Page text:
I can change my oil – I’m a Mechanic!! I was on a Project – I’m a Project Manager!!
BY: Collin Quiring
Just because I have changed the oil on my car nobody would believe that I am a mechanic. I understand debits and credits, but nobody would call me an Accountant. And, just because I have worked on a Project, or part of a Project, I am not a Project Manager. It seems to me that there is a disconnect that many people and organizations have when it comes to Project Management.
I have been thinking about how this logic doesn’t seem to be resonating with many individuals and organizations. It seems to happen most often in the Information Technology area but it happens in all areas of a company. There is some work that is assigned to a person and whether they do some, most or none of the work, they are held responsible for the end result. The outcome notwithstanding, the work comes to an end at some point and either the company or the person assigned suddenly believes that they are a Project Manager and that they do that thing called “Project Management”.
I have seen where somebody does a significant amount of work in a key area of a project and because they had the majority of the deliverables and were central to the project, they start to think of themselves as a Project Manager. With no “true” Project Manager, they are a key person and they do end up leading most meetings and giving status reports – formally or informally. So, the person and the company start to believe that this is Project Management.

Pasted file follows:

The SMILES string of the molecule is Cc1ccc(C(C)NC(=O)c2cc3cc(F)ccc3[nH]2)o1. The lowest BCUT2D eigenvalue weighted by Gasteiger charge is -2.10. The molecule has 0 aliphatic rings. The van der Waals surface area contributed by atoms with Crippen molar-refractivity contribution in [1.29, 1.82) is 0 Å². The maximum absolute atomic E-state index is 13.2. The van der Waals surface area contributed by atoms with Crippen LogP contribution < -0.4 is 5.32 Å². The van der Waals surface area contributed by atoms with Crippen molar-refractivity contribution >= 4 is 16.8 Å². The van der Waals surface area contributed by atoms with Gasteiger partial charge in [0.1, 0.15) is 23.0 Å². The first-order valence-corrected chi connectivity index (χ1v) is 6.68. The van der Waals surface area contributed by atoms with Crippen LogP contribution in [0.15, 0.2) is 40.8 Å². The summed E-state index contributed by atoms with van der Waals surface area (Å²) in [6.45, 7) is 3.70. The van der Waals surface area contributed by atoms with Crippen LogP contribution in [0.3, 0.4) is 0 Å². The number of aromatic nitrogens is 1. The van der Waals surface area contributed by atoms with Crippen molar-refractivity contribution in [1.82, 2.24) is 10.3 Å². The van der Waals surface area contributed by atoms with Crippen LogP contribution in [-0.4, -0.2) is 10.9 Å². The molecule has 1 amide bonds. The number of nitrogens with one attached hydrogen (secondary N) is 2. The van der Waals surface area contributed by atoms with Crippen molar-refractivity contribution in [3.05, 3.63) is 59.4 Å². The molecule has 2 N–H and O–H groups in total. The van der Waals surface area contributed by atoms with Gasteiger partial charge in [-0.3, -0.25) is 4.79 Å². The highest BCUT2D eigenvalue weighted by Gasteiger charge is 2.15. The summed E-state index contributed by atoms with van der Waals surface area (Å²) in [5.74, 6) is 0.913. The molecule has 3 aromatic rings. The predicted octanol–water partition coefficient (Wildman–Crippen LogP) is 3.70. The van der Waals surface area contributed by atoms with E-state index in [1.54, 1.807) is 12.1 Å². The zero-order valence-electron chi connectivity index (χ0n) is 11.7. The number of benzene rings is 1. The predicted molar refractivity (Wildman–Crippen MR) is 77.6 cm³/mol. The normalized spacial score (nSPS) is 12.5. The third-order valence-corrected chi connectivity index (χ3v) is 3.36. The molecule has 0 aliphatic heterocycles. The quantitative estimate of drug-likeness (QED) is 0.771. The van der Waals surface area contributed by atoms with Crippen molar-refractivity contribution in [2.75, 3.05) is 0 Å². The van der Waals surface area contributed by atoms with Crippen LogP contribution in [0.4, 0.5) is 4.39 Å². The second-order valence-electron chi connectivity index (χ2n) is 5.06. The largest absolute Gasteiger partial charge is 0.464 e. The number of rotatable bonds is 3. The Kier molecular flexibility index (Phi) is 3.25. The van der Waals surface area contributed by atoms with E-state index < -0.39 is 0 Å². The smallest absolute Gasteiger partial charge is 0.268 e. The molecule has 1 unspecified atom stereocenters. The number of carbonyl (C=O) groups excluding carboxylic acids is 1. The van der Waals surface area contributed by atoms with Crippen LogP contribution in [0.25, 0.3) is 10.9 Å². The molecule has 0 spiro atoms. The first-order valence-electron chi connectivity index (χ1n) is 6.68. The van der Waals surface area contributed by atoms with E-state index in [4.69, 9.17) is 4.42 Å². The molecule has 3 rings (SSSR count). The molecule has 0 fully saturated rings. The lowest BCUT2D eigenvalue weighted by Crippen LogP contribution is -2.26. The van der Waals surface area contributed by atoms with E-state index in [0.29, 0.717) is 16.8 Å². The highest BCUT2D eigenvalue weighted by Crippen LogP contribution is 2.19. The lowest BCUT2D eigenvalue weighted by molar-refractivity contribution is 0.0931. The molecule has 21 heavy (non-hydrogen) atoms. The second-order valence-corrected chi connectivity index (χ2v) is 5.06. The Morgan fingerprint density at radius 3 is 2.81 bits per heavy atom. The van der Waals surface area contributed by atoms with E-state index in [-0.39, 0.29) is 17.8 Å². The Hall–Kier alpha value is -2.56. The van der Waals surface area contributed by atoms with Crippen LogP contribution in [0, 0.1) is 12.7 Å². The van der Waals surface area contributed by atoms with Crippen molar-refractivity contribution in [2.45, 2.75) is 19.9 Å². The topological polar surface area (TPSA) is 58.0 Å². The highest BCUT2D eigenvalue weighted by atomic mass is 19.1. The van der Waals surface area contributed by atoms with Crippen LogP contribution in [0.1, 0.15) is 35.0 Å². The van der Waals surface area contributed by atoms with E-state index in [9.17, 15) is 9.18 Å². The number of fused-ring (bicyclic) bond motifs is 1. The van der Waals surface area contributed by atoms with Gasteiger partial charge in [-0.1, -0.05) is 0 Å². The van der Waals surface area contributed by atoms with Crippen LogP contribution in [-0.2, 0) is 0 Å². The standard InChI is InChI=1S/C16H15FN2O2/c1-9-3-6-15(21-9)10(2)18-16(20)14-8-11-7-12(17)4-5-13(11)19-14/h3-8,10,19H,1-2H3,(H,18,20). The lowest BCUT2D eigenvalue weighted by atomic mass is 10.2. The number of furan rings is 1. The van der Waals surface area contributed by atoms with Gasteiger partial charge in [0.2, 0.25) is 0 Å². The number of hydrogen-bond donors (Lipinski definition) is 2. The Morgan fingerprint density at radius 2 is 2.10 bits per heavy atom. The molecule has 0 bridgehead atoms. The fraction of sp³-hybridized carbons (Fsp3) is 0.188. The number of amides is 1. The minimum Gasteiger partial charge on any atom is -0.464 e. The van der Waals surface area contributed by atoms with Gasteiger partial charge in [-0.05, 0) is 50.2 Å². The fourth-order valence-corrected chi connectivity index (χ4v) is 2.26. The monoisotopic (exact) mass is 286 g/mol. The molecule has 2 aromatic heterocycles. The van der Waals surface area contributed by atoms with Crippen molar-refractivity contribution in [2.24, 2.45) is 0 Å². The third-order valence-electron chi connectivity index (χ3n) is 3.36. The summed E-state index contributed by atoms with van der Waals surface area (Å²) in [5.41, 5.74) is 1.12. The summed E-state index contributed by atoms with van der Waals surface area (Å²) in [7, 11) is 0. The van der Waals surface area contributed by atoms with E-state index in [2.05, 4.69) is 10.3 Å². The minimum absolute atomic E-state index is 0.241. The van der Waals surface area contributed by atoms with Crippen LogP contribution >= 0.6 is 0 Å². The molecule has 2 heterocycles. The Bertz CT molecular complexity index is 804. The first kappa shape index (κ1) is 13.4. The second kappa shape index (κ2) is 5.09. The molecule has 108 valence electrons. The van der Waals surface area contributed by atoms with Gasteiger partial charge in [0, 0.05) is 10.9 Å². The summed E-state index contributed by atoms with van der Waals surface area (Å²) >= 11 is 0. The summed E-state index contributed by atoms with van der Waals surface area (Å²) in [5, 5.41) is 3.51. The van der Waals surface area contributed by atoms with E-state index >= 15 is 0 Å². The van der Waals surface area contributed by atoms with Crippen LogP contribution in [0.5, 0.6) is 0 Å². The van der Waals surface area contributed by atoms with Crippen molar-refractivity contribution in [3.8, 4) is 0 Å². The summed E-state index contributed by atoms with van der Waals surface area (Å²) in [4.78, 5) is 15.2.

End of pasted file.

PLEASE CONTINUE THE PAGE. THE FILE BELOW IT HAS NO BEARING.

This both amuses me and saddens me because it hurts everybody involved AND it hurts the reputation of Project Management in general. The person who is now viewed as a “Project Manager” is given projects and they don’t necessarily have the skill set (or desire) to be a full time Project Manager. If they don’t succeed, then both they and the company can come to view Project Management as something that just doesn’t work. If they do succeed, then they both start to believe that this whole Project Management concept is simple.
There are professions that some organizations and individuals don’t fully realize can be done so much better by trained, competent people (like Project Management, Business Analysis, Human Resources, Bookkeeping, and Purchasing). We need to better educate management about what Project Management truly is and does and the value of it in general. And, we need to encourage those individuals that are “Project Managers” to get the training and expertise to do that thing we call Project Management.
Most companies will not do their financial reports without an Accountant and they won’t take care of legal matters without a Lawyer. We will know that we have arrived as a profession when a company wouldn’t work on a Project without a Project Manager.
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